The attack is now St. Joseph’s University-bound, and Taylor Wray, the men’s head coach, is thrilled to welcome his new player to the team.

“He’s a huge addition to our team,” the head coach said. “He’s got a terrific skill set, he has an old-school attackman — two-handed, great vision, speed, he’s a feed first kind of player, and he can do a little bit of everything. He can turn the corner and score, shoot the ball pretty well from the outside and he’s a very well-rounded player.”

Wray is hoping that Bullis can compete for time right away and said he believes he has all the tools to do so.

“We are expecting big things from him over the course of his career,” he said. “From a program standpoint, to have a player of Danny’s caliber and skill set on attack, and to have a character guy who puts the team first, is something that gives you a major piece to work with for many years.”

Although initially a baseball player, it seems that switching to lacrosse was another move in the right direction for Bullis, who was unanimously voted an All-American and the Attackman of the Year for Division II.

“It’s one of my greatest accomplishments,” Bullis said of the All-American nod. “Not as great as the county title, though,” he added, laughing.

According to Drumm, St. Joseph’s is a budding lacrosse program that he thinks is a perfect fit for Bullis. For the player’s mother, Janine, she’s just excited to see how far her son has come in the sport.

“The older he got the more he practiced and the more he strived to become the player that he is,” she said. “I’m so proud of how far he’s come. It’s something that I never expected. I don’t even have the words to describe how exciting it is as a parent to watch the progress of not only Danny, but the entire team.”

Bullis said he plans to take a lot of what Drumm taught him with him to college, and he’s hoping it will make him successful at the next level.

“Coach Drumm is one of my favorite coaches,” he said. “Training with him throughout the last few years has made me not only a lot better of a player, but a better person. He taught me hard work will outwork talent when talent’s not working hard, and I’m never going to give up.”

Councilwoman Jane Bonner (C-Rocky Point), right, and Park Ranger Molly Hastings at the stewardship center. Photo from Brookhaven Town

Town officials recently toured the newly reconstructed boardwalk at the Marine Environmental Stewardship Center at Cedar Beach.

The 500-foot-long loop begins and ends at the center, which is located off of the nature trail at the beach, and offers visitors two resting off shoots with benches. Visitors can stroll along the walkway to see a variety of wildlife and watch the sunset.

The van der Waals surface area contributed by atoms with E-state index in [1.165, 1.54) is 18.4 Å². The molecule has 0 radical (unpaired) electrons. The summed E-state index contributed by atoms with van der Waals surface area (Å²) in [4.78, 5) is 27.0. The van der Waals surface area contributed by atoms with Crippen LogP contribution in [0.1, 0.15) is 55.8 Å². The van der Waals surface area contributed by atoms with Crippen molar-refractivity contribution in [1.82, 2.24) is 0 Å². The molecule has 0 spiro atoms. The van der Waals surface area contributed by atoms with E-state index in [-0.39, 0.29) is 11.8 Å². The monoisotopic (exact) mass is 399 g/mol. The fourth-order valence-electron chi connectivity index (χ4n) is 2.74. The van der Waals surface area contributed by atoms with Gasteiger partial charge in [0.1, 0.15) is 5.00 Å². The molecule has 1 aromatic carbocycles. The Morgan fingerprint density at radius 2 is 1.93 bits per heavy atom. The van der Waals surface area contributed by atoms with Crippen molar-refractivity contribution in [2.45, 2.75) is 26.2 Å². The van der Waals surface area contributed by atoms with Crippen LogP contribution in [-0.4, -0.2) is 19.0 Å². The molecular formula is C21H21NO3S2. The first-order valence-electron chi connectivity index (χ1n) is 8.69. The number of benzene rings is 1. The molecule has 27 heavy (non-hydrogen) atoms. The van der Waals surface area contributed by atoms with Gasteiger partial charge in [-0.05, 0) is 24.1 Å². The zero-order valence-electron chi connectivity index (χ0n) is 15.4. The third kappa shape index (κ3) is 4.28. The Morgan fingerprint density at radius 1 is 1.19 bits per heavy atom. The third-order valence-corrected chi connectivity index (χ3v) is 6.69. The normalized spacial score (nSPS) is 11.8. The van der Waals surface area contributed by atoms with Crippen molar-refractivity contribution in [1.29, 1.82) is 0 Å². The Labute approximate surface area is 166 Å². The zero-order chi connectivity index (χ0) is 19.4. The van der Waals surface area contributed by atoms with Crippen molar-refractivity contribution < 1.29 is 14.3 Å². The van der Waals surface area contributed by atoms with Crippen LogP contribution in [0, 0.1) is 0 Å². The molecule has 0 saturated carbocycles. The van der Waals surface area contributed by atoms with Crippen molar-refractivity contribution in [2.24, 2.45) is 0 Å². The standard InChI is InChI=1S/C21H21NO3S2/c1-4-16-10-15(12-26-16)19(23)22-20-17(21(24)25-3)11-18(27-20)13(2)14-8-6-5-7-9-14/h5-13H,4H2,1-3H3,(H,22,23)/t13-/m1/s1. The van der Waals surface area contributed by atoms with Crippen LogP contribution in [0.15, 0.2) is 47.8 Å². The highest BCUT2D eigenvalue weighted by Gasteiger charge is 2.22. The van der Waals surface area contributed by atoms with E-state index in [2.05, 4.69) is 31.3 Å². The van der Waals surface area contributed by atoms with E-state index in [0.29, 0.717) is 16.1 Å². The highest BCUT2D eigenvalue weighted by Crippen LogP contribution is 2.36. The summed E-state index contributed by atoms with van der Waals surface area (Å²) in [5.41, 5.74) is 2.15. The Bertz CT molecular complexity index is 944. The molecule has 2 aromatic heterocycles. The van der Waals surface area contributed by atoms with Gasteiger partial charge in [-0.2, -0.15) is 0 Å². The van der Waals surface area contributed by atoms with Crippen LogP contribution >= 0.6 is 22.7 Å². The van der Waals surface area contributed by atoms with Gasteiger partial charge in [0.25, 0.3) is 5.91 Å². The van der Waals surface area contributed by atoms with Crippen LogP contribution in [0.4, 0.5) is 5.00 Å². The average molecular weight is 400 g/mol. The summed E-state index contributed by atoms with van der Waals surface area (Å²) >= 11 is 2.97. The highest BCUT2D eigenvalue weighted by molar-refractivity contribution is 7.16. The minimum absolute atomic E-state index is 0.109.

The boardwalk isn’t the only thing residents can see at the center. The center is open until Labor Day, Sept. 7, Thursday through Sunday from 10 a.m. until 4 p.m.  In addition, the center is hosting a variety of summer programs open to people of all ages throughout the month of August:

The Giving Tree Aug. 8, from 1 to 2:30 p.m. Discover how dependent we are on trees. Trees give us cleaner air, food, medicine, shelter and much more.

Shellfish Facility Tour Aug. 14, from 10 to 11 a.m. Tour the grow-out facility at Cedar Beach. Learn why we are giving nature a helping hand.

Marine Life Jeopardy Aug. 15, from 10 to 11:30 a.m. All ages. Play with family and friends together or as opponents; you choose. Test your knowledge of Long Island Marine life.

Nature Center Tour Aug. 21, from 10 to 11 a.m. Take a tour of the newly upgraded Nature Center. Environmental displays, touch screen interactive computers, marine tanks and touch tanks.

All programs are free and registration is required. To register call Ranger Molly Hastings at 631-751-6714 or email at mhastings@brookhaven.org. Leave your name, number of people attending and the program name.

In threes
A group of young men were arrested in the early morning of July 16 and charged with second-degree robbery. According to police, a homeless 24-year-old, a 19-year-old from Stony Brook and an 18-year-old from Port Jefferson Station forcibly stole money from a person on Route 25A in Port Jefferson Station.

Quick cash
An unknown man pushed a woman to the ground and stole property from her by a bar in Port Jefferson Station on July 15 at around 4:15 a.m.

Failed getaway
Police arrested a 35-year-old Port Jefferson Station man in Port Jefferson on July 13 and charged him with second-degree criminal possession of a loaded firearm, third-degree possession of a narcotic with intent to sell, first-degree leaving the scene of a crash and second-degree obstructing government administration. According to police, at around 4:58 p.m. the man was instructed to shut down his vehicle when stopped at Old Town Road but instead drove north on Jayne Boulevard at a high speed. When he attempted to make a right onto Maple Avenue, he failed to stay to the right and collided with a 2013 Nissan, whose driver required medical attention. The man then fled on foot until apprehended by police. Police said the man possessed a loaded semiautomatic weapon and heroin.